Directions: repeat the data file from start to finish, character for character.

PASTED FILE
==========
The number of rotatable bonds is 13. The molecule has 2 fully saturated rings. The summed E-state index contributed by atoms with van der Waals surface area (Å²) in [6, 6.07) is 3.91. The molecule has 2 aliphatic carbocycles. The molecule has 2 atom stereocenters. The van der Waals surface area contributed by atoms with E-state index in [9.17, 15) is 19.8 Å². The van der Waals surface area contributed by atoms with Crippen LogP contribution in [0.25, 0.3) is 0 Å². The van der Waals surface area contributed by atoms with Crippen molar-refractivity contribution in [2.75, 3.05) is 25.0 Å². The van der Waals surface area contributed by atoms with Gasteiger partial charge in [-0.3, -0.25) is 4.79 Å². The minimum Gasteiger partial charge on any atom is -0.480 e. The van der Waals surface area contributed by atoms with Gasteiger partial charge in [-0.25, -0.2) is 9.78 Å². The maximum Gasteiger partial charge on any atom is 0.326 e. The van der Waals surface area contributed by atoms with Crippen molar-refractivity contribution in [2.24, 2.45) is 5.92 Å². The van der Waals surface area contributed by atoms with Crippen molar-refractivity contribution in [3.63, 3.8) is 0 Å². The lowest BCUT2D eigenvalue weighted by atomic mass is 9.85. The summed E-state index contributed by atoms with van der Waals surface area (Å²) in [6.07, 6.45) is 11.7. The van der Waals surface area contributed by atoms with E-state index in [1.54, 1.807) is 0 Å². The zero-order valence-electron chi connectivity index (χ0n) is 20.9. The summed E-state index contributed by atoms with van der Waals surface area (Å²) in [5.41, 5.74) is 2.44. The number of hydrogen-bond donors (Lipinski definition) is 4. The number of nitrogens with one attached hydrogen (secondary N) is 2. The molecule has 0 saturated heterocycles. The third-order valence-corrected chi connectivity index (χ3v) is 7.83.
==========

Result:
The number of rotatable bonds is 13. The molecule has 2 fully saturated rings. The summed E-state index contributed by atoms with van der Waals surface area (Å²) in [6, 6.07) is 3.91. The molecule has 2 aliphatic carbocycles. The molecule has 2 atom stereocenters. The van der Waals surface area contributed by atoms with E-state index in [9.17, 15) is 19.8 Å². The van der Waals surface area contributed by atoms with Crippen LogP contribution in [0.25, 0.3) is 0 Å². The van der Waals surface area contributed by atoms with Crippen molar-refractivity contribution in [2.75, 3.05) is 25.0 Å². The van der Waals surface area contributed by atoms with Gasteiger partial charge in [-0.3, -0.25) is 4.79 Å². The minimum Gasteiger partial charge on any atom is -0.480 e. The van der Waals surface area contributed by atoms with Gasteiger partial charge in [-0.25, -0.2) is 9.78 Å². The maximum Gasteiger partial charge on any atom is 0.326 e. The van der Waals surface area contributed by atoms with Crippen molar-refractivity contribution in [2.24, 2.45) is 5.92 Å². The van der Waals surface area contributed by atoms with Crippen molar-refractivity contribution in [3.63, 3.8) is 0 Å². The lowest BCUT2D eigenvalue weighted by atomic mass is 9.85. The summed E-state index contributed by atoms with van der Waals surface area (Å²) in [6.07, 6.45) is 11.7. The van der Waals surface area contributed by atoms with E-state index in [1.54, 1.807) is 0 Å². The zero-order valence-electron chi connectivity index (χ0n) is 20.9. The summed E-state index contributed by atoms with van der Waals surface area (Å²) in [5.41, 5.74) is 2.44. The number of hydrogen-bond donors (Lipinski definition) is 4. The number of nitrogens with one attached hydrogen (secondary N) is 2. The molecule has 0 saturated heterocycles. The third-order valence-corrected chi connectivity index (χ3v) is 7.83.